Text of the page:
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Master the Pen Using Ink Controls in Your Tablet Applications

Although you can treat Microsoft's new Tablet PC Ink Data like image data, the Ink controls and objects provide a much wider variety of options for incorporating pen input into your applications. Learn how to persist ink in many formats, depending on your needs.

he primary pointing, selecting, dragging, and input device for Tablet PCs is the pen. All Tablet PC computers have a digitizer beneath the screen that accepts pen input. Ink is a new data type designed for use on the Tablet PC that provides real-time visual feedback for pen-based input. This data type represents both pen strokes and holds metadata about the strokes. An ink-enabled application has the ability to recognize both ink and text. The Tablet PC Pen, Ink, and Reco (recognizer) APIs permit pen entry that is as responsive and natural as writing with traditional ink on paper. Because the existing architecture for Windows mouse messages does not permit this level of responsiveness in the event mechanism, pen movements and actions must be sent directly to applications in real time to create viable Tablet PC ink applications.

You can build applications for Tablet PC that support various levels of functionality for pen, ink, and ink stroke recognition, ranging from recognizing simple text input to creating and editing complex ink. Even if your application itself does not accept ink input directly, it can still receive ink input through the Microsoft Tablet PC Input Panel. See the sidebar Development Environment Required for Tablet PC Development for the hardware and software requirements you'll need.

Available Ink Controls and Objects
Microsoft provides the ink controls and programmatic objects shown in Table 1 for use in applications, documents, or Web services.

InkEdit Capture, recognize, and display ink. A visible control
InkPicture Intended for scenarios in which ink is not recognized as text. A visible control
Ink Collector Collects points from an input device and puts them into an ink object. A transparent object
InkOverlay Primary intended to display ink as ink. A transparent object.

Table 1: Ink controls and programmatic objects available for use in applications, documents, or Web services.

The Tablet PC operating system includes InkEdit, and InkPicture controls as well as the InkCollector and InkOverlay objects. If you need more complex functionality, you can create additional controls inherited from the Managed Library or from the objects in the Microsoft Tablet PC Automation Object Model.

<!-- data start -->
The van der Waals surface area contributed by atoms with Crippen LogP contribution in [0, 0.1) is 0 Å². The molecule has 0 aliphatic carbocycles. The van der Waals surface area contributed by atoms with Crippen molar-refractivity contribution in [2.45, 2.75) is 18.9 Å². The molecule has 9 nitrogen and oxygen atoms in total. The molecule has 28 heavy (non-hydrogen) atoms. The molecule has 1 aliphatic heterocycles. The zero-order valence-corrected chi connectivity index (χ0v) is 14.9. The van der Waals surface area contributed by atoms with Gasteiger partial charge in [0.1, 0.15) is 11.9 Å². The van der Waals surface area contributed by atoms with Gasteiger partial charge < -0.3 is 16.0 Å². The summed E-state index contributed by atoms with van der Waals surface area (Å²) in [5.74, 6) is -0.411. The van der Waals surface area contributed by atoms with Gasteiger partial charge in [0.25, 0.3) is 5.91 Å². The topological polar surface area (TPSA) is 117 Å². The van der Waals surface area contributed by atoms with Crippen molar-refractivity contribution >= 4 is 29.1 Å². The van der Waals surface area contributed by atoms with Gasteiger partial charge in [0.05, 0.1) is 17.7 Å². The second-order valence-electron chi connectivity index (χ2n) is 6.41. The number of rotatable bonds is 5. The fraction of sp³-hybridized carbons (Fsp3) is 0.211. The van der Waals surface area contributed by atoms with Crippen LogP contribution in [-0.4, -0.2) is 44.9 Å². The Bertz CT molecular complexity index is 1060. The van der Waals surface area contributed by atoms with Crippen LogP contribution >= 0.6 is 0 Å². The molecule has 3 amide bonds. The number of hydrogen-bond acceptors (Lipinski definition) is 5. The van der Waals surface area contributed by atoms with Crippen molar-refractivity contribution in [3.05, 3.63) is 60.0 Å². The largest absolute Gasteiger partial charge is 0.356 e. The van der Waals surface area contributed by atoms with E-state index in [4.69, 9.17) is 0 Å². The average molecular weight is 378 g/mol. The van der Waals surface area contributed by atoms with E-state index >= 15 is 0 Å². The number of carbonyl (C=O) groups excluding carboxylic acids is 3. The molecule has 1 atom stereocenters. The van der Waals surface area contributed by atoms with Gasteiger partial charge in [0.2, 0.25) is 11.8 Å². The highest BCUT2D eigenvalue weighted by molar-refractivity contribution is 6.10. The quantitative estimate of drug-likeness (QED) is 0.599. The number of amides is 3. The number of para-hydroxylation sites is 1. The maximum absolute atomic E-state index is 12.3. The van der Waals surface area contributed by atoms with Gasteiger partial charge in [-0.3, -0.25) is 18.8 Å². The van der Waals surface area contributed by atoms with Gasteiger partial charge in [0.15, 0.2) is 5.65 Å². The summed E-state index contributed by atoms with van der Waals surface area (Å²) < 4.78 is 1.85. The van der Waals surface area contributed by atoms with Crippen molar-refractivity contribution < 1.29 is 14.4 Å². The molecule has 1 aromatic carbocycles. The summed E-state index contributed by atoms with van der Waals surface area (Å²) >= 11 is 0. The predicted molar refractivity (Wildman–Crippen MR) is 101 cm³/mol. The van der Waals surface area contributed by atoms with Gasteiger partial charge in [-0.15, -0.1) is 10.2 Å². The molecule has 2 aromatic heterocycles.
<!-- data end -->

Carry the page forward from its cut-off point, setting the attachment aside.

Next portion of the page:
You can quickly generate a simple pen-based user interface with the basic Tablet PC ink controls. By positioning these controls on a form you define a fixed region for pen and ink input. You can embed ink controls in a Microsoft Visual Basic form, a Web page or even a Word document. The controls have properties and methods to retrieve and manipulate the ink and its properties. You can control their appearance programatically. The controls generate events for which you can write custom handlers.

Author Note: Because the .NET versions of the InkPicture and InkEdit controls have not been marked safe for scripting, you should not use them in ASP.NET or HTML pages. If your HTML page requires an ink control, use the ActiveX version by embedding it as an <OBJECT> tag. However, you can't use the ActiveX versions in Active Server Pages. The Microsoft SDK documentation specifies the client machine must have the Tablet PC Platform runtime installed. See Table 2 for the ActiveX ClassID and ProgID values you'll need.

      id=myInkPicture1 style="WIDTH: 500px; HEIGHT: 500px" 

Automation Control ClassIDProdID
InkEdit E5CA59F5-57C4-4DD8-9BD6-1DEEEDD27AF4 InkEd.InkEdit.1
InkPicture 04A1E553-FE36-4FDE-865E-344194E69424 msinkaut.InkPicture.1

Table 2: ActiveX ClassID and ProgID values required to embed Ink controls in HTML pages.

The InkCollector and InkOverlay objects are non-visual programmatic objects designed to capture ink input from the tablet device. The InkCollector object collects input from only one specific window. InkCollectors are inherently assigned to the ink controls however, you can attach an InkCollector to any window.

Suppose you have a standard GroupBox control (System.Windows.Forms.GroupBox) located on a windows form (see Figure 1). You can attach an InkCollector to it by passing its handle to the InkCollector's New method.

   'Create the InkCollector and attach it 
   ' to the GroupBox
   myInkCollector = New InkCollector(gbInkArea.Handle)
   myInkCollector.Enabled = True

After creating, attaching, and enabling the InkCollector, you can employ any Tablet PC device (including the mouse) to lay down ink in real time on the associated window. The InkCollector stores collected ink strokes in an associated Ink object.

Figure 1: The frmInkSave form contains a GroupBox associated with an InkCollector as well as an InkEdit Control.
The InkOverlay object is a superset of the InkCollector that provides editing support. It's a COM or .NET object that displays transparently, and is useful in situations where users are concerned with the size, shape, color, and position of the ink and not with recognition of the ink. It's well suited for annotation and basic scribbling. The InkCollector stores collected data in an Ink object. Ink objects contain collections of other objects such as the Strokes collection, which in turn, contains one or more Stroke objects. A stroke is a set of data captured in a single pen-down, pen-move, and pen-up sequence. You can manipulate Stroke objects with the Ink object's methods and properties. This is useful if you want to apply drawing properties, implement measurement algorithms, selectively delete (such as undo functionality) or extract specific strokes to copy into a new Ink Object.

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